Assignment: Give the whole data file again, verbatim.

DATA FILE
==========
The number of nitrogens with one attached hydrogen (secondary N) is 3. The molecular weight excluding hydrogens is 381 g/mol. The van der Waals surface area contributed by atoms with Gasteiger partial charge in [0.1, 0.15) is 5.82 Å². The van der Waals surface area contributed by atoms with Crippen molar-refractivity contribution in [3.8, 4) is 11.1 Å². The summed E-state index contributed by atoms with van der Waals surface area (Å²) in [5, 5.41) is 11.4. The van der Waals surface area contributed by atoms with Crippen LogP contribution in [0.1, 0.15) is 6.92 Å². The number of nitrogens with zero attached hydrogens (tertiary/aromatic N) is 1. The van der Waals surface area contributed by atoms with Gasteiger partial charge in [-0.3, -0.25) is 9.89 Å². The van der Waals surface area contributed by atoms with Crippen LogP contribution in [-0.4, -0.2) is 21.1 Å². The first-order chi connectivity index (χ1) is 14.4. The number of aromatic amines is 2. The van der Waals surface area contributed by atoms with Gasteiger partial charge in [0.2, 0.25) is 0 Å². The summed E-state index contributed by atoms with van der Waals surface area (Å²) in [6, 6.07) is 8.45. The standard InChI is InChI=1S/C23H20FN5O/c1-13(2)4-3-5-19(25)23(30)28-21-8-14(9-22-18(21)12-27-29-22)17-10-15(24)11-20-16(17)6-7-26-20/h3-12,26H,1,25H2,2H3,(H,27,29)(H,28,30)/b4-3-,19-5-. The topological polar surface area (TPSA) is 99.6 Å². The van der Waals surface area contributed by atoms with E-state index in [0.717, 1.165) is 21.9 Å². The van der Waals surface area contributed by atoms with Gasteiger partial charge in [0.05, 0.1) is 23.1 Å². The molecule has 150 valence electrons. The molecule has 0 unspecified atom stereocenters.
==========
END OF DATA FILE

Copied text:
The number of nitrogens with one attached hydrogen (secondary N) is 3. The molecular weight excluding hydrogens is 381 g/mol. The van der Waals surface area contributed by atoms with Gasteiger partial charge in [0.1, 0.15) is 5.82 Å². The van der Waals surface area contributed by atoms with Crippen molar-refractivity contribution in [3.8, 4) is 11.1 Å². The summed E-state index contributed by atoms with van der Waals surface area (Å²) in [5, 5.41) is 11.4. The van der Waals surface area contributed by atoms with Crippen LogP contribution in [0.1, 0.15) is 6.92 Å². The number of nitrogens with zero attached hydrogens (tertiary/aromatic N) is 1. The van der Waals surface area contributed by atoms with Gasteiger partial charge in [-0.3, -0.25) is 9.89 Å². The van der Waals surface area contributed by atoms with Crippen LogP contribution in [-0.4, -0.2) is 21.1 Å². The first-order chi connectivity index (χ1) is 14.4. The number of aromatic amines is 2. The van der Waals surface area contributed by atoms with Gasteiger partial charge in [0.2, 0.25) is 0 Å². The summed E-state index contributed by atoms with van der Waals surface area (Å²) in [6, 6.07) is 8.45. The standard InChI is InChI=1S/C23H20FN5O/c1-13(2)4-3-5-19(25)23(30)28-21-8-14(9-22-18(21)12-27-29-22)17-10-15(24)11-20-16(17)6-7-26-20/h3-12,26H,1,25H2,2H3,(H,27,29)(H,28,30)/b4-3-,19-5-. The topological polar surface area (TPSA) is 99.6 Å². The van der Waals surface area contributed by atoms with E-state index in [0.717, 1.165) is 21.9 Å². The van der Waals surface area contributed by atoms with Gasteiger partial charge in [0.05, 0.1) is 23.1 Å². The molecule has 150 valence electrons. The molecule has 0 unspecified atom stereocenters.